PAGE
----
Dr Rajendra Singh, a prominent researcher on forest dwellers who works in Jagdalpur, said, “Villagers of Bastar region who live on a staple diet of naturally grown roots and leafy vegetables, fruits and other minor forest produces, had already learnt the importance of quarantine well in time, apart from their natural way of maintaining social distancing.”
He said even before the social distancing guidelines were issued by the central and state governments, the tribals had executed their system with the help of the local administration, preventing migrant workers and outsiders from entering village.
The food that tribals consume is one of the key points experts keep returning to while talking about the region’s immunity.
“Boda fungus grown in wild on saal trees, soft basta of bamboo plants and the mushroom variety futu are important part of the regular food of the tribals here. Apart from this, they also consume leafy vegetables like bhohar, charota and kiliyari as part of their staple diet,” said Dr Tushar Panigrahi, an agriculture expert who follows the food habits of the tribals in Bastar.
These food items provide immense amount of nutrients like amino acids, vitamin C, iron and folic acid that help the villagers in Bastar to keep their their immunity strong, he said.
Panigrahi added that besides wild foods, what has probably helped the Bastar tribals stay healthy is their lifestyle, which limits interactions with outsiders to almost negligible, a “quarantine in a natural way”.
Need for scientific study
If Bastar’s food habits are protecting its people, how about tribals in bordering districts of Telangana, Andhra Pradesh and Odisha? Experts say the same results aren’t seen there since the food habits are different due to low or no availability of non-timber forest produce.
“Apart from this, people in adjoining villages of border states are also more urbanised and follow the food habits of their parent states,” said agricultural expert Dr Panigrahi.
In the absence of a study or any credible information on how these factors affect tribals in the context of Covid, experts have looked at how the people have fared during epidemics in the past.
Despite a substantial prevalence of malnutrition in the region, they say, past epidemics have not impacted the tribals much.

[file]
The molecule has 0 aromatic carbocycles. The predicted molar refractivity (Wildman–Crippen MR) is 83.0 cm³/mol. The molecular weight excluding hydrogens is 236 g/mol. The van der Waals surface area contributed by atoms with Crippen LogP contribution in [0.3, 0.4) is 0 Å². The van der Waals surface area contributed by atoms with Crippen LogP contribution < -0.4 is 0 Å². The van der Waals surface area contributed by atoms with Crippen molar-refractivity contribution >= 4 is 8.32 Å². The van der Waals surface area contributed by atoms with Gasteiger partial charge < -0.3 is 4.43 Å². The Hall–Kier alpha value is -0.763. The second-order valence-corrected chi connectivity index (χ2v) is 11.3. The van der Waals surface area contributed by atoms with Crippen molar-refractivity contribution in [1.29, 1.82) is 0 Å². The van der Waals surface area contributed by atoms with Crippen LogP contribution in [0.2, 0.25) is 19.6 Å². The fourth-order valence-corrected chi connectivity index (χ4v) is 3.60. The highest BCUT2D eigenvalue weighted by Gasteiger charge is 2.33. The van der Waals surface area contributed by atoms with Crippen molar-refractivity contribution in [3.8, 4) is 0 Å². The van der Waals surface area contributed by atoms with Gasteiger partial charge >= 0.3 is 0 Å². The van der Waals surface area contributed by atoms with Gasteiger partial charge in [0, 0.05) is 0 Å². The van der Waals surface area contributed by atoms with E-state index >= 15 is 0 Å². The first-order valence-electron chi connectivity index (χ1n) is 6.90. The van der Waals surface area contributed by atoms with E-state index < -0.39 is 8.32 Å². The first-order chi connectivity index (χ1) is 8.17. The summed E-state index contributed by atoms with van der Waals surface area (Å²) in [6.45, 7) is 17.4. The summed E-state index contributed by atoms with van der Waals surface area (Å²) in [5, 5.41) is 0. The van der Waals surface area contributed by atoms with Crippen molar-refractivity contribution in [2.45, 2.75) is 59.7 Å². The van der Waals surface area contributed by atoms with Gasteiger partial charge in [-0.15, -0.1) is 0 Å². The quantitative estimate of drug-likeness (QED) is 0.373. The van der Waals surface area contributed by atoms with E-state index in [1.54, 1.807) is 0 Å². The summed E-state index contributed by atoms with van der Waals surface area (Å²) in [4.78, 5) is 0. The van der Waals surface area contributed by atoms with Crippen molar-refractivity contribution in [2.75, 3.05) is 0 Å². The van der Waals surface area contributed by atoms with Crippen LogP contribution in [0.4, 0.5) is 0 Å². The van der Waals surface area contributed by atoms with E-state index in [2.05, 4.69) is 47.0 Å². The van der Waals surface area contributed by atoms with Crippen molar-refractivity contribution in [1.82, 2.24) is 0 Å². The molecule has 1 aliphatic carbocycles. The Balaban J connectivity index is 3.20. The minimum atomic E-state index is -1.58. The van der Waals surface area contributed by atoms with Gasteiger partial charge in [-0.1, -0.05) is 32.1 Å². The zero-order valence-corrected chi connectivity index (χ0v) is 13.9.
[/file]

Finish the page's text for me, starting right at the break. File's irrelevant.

“Going by the history of epidemics in the region, I can say with confidence that diseases never had any big fatal impact in this region, barring malaria. We hear that cholera, with its killing impact across the country during British era in the 1940s, did not have much impact in this region mainly because locals had their own ways of prevention,” said former Union minister Arvind Netam, considered an authority on tribal traditions.
“Our elders say people used to smear their body with mahua (Adhatoda indica) juice while going for the last rites of deceased persons. This apparently proved a successful preventive measure in those days, but there is no scientific backing so far,” Netam said, adding that though modern medicine now available to tribals, they mostly rely on traditional methods.
According to him, the Covid pandemic presents an opportunity to “test the power of our own naturally grown food materials”.
Agreeing, Dr Swapan Kumar said there was a need to conduct a comparative study of the immune system of tribals and the people from other urban areas.
In the absence of treatment or a vaccine for SARS-CoV-2 that causes Covid-19, understanding which foods could help prevent an infection could go a long way, he added.
Dr Anand Murti Mishra, an assistant professor of anthropology at Bastar University, echoed similar views. “Immunity theory of tribals through their wild food habits is not a hypothesis. It’s real and cannot be dismissed, but requires a scientific study and investigation to back these beliefs. Besides, fungus boda grown in wild and soft basta nodes of bamboo plants are known immunity enhancers.”